Janet Poppendieck, PhD, is Professor Emerita of Sociology at Hunter College, City University of New York and the Policy Director for the NYC Food Policy Center at Hunter College and the CUNY School of Public Health. Her primary concerns, both as a scholar and as an activist, have been poverty, hunger and food assistance in the United States. She serves on the Board of Why Hunger?, is the Vice Chair of the Board of Community Food Advocates, and is a member of the Leadership Council of School Food Focus. She is the author of Free for All: Fixing School Food in America(University of California Press, 2010); Sweet Charity? Emergency Food and the End of Entitlement (Penguin, 1999); and Breadlines Knee Deep in Wheat: Food Assistance in the Great Depression (University of California Press, 2014). Breadlines was recently re-released as a newly expanded and updated volume, updating the story of federal food aid in America.
Your 1986 book Breadlines Knee Deep in Wheat: Food Assistance in the Great Depression has been updated and re-released. Can you briefly talk about some of the new material and how it connects to the past release?
The original Breadlines is basically the origins story for domestic food assistance programs such as SNAP, school lunch, WIC and others. All of these programs are direct descendants of the surplus commodity operations of the Great Depression, and their history has been very much shaped by the circumstances of their birth. Basically the Roosevelt administration, faced with economic disaster in the corn belt, decided to forestall an impending glut on the hog market by buying and slaughtering millions of unripe baby pigs. The dramatic move proved to be a public relations disaster for FDR, evoking cries of “waste not, want not,” and charges that the administration was destroying food while people went hungry. The President moved decisively to organize a program to transfer farm surpluses to hungry unemployed Americans, beginning with the meat that could be salvaged from the pig slaughter. As a result, food assistance was located in the Agriculture Department, and overseen by the Agriculture Committees of Congress. This structure of authority helps to explain why food programs were serving low income Americans so poorly when hunger in America began making headline news in the late 1960’s, but it also helps to account for their relative success in recent years. Over the last several decades, food assistance has become a major part of the American social safety net, reaching far more people than “welfare” programs. Last year USDA administered more than 100 billion dollars worth of domestic food assistance, and one in four Americans participated in at least one of the Department’s 15 food and nutrition assistance programs. The epilogue to the new edition, which updates the story of federal food aid in America, analyzes the reasons for the relative “success” of food assistance compared with cash welfare, and looks at the changing context of food aid, and the challenges ahead.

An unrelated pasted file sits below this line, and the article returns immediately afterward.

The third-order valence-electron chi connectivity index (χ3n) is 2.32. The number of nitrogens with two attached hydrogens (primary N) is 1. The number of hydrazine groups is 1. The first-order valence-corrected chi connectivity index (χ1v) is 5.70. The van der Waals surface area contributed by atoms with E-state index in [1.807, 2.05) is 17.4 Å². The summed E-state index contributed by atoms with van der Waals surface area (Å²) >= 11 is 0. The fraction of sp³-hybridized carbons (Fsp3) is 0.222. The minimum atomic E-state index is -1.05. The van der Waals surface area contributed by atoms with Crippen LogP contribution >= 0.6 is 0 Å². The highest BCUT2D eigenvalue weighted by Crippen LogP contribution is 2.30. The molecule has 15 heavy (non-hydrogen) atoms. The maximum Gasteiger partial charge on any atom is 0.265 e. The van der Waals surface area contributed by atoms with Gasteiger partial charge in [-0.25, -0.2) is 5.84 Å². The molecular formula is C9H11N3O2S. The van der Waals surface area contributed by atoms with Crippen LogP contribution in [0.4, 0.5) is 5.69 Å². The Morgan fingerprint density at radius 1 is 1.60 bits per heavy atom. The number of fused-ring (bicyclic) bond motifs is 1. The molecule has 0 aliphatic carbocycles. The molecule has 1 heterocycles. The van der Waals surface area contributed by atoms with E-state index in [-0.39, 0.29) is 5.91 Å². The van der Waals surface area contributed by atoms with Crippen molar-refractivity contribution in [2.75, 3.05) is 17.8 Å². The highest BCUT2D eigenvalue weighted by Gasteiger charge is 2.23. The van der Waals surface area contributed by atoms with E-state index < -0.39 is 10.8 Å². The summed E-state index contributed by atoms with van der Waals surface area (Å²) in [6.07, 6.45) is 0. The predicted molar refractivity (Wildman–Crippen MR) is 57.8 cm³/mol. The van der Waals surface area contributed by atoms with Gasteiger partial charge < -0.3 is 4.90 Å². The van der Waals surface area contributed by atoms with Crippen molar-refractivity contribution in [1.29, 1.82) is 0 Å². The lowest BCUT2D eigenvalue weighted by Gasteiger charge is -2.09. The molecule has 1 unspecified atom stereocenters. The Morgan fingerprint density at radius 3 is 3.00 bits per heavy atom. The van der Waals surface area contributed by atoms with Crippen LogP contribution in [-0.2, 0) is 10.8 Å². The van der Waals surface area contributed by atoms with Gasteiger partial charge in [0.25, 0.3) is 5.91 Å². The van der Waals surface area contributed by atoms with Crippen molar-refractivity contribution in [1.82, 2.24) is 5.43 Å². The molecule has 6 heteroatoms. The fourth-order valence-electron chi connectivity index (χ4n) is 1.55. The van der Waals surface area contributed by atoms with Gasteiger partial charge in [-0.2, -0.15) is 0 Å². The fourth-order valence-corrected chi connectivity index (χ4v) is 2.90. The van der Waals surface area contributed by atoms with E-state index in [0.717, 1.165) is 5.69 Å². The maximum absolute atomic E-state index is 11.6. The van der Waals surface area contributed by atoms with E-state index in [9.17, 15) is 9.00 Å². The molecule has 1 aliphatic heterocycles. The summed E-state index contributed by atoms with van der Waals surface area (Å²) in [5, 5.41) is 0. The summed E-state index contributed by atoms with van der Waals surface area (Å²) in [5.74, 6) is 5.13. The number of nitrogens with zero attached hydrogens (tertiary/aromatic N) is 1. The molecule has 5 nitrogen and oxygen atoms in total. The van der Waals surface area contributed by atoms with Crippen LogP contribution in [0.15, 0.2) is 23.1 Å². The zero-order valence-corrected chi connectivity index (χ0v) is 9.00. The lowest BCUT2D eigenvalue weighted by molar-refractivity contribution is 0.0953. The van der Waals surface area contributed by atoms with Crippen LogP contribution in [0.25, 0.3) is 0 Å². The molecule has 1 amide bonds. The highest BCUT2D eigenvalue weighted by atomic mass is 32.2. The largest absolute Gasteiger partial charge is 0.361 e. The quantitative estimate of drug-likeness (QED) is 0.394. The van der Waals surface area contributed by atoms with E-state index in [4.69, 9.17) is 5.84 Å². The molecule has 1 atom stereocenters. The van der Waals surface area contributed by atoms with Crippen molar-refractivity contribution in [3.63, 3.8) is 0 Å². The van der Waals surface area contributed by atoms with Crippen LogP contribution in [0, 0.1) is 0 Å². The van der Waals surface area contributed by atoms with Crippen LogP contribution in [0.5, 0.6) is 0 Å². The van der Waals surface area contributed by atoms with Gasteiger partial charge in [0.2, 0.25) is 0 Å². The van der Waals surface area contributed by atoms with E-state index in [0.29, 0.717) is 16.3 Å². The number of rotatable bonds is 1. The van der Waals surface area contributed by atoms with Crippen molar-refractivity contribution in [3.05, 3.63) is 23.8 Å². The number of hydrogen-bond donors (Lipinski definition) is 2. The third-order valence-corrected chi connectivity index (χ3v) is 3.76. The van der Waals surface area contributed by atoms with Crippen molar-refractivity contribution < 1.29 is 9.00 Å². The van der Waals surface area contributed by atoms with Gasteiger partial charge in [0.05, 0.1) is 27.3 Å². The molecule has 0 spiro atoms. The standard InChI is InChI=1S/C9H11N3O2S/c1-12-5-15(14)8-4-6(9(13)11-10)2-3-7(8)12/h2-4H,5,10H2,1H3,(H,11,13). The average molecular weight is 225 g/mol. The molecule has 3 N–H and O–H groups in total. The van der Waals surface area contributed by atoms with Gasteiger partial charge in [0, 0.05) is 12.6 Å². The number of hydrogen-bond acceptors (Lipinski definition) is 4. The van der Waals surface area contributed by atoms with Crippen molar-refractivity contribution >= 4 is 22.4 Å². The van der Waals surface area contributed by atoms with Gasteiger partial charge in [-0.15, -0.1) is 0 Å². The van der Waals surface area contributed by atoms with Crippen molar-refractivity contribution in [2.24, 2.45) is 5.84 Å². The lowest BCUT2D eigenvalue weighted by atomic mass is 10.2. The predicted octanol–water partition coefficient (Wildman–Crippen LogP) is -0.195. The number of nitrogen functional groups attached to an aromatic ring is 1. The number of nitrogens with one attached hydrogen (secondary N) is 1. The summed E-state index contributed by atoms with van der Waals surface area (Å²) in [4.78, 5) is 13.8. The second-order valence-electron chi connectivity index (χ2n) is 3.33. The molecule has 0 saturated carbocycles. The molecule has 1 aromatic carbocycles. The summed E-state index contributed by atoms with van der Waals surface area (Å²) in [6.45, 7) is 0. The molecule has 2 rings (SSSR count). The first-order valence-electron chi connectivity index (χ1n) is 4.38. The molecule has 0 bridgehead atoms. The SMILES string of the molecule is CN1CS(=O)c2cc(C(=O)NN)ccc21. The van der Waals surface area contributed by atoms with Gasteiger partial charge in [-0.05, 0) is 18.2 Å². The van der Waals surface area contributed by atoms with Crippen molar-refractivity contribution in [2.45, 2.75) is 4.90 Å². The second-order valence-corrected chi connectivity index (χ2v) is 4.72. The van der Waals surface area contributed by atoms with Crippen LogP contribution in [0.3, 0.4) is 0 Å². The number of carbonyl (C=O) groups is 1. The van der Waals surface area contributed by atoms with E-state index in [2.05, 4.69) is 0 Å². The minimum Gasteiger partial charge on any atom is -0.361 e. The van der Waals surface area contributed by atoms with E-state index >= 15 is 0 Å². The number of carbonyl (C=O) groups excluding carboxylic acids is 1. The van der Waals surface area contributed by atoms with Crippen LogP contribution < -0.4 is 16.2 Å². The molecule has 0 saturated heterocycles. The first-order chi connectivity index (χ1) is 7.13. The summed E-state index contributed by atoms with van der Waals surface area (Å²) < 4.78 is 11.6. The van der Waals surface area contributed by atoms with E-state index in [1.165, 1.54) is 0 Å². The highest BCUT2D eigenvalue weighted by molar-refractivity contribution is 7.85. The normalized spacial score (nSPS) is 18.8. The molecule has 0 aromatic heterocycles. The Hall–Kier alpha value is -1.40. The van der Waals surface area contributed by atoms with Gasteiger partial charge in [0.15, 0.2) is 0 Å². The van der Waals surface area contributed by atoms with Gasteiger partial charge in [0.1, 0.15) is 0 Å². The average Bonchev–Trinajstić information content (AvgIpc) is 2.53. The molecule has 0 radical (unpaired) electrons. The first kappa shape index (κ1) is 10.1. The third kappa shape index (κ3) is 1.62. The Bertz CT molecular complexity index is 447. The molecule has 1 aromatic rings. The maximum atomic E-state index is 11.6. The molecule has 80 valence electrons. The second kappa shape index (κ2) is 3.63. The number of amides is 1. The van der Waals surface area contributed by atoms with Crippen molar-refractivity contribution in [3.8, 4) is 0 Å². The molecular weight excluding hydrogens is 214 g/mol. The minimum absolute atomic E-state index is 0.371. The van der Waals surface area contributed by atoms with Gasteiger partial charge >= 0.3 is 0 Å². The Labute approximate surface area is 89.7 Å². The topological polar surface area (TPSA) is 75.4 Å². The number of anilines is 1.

So, why has it been comparatively successful?
In the epilogue, I identify five factors that help to explain its size and scope, First , there is the link to Agriculture. Again and again, the Ag committees of Congress have voted to expand food assistance, thus expanding the share of the federal budget under their control, and giving them a massive bargaining chip in their interactions with urban members. Second, there is the role of business. Unlike cash, food assistance makes clear to vendors and suppliers their own stake in assistance to poor people. My social security benefits are indistinguishable from my cash income, but SNAP is readily visible to food retailers and to food manufacturers. Similarly, the farmers and food processors and manufacturers of lunch trays or chicken nuggets or half pints of milk that supply the school lunch programs recognize their interest in protecting these programs. Any form of relief “in-kind” makes allies of segments of the business sector. Third, there is the effect of devolution. In SNAP, especially, governors and mayors have realized that policies and actions under their control can help to bring federal SNAP dollars into their jurisdictions, and they have become active allies. Fourth , widely held core values are challenged by the specter of hunger in the land of plenty, and Americans have traditionally responded generously to appeals for food for hungry people. As historian Michael Katz has written of the SNAP program, “Food stamps escape the taint of welfare.” Hunger among plenty makes us uncomfortable, and all of our religious traditions urge us to “feed the hungry.” Food assistance has been able to draw upon this deep if sometimes confused strand of compassion. At the same time, food programs offer taxpayers a degree of control over the uses to which their funds can be put by restricting the aid to food. That is, they appeal to the part of the American psyche that is distrustful of poor people. And finally, there has been a long and persistent history of very effective advocacy. Skilled anti-hunger advocates linked in a network of national, state, and local organizations have monitored program performance, proposed new legislation, gathered support for reforms, organized opposition to cuts, and generally lobbied for expansion and improvement.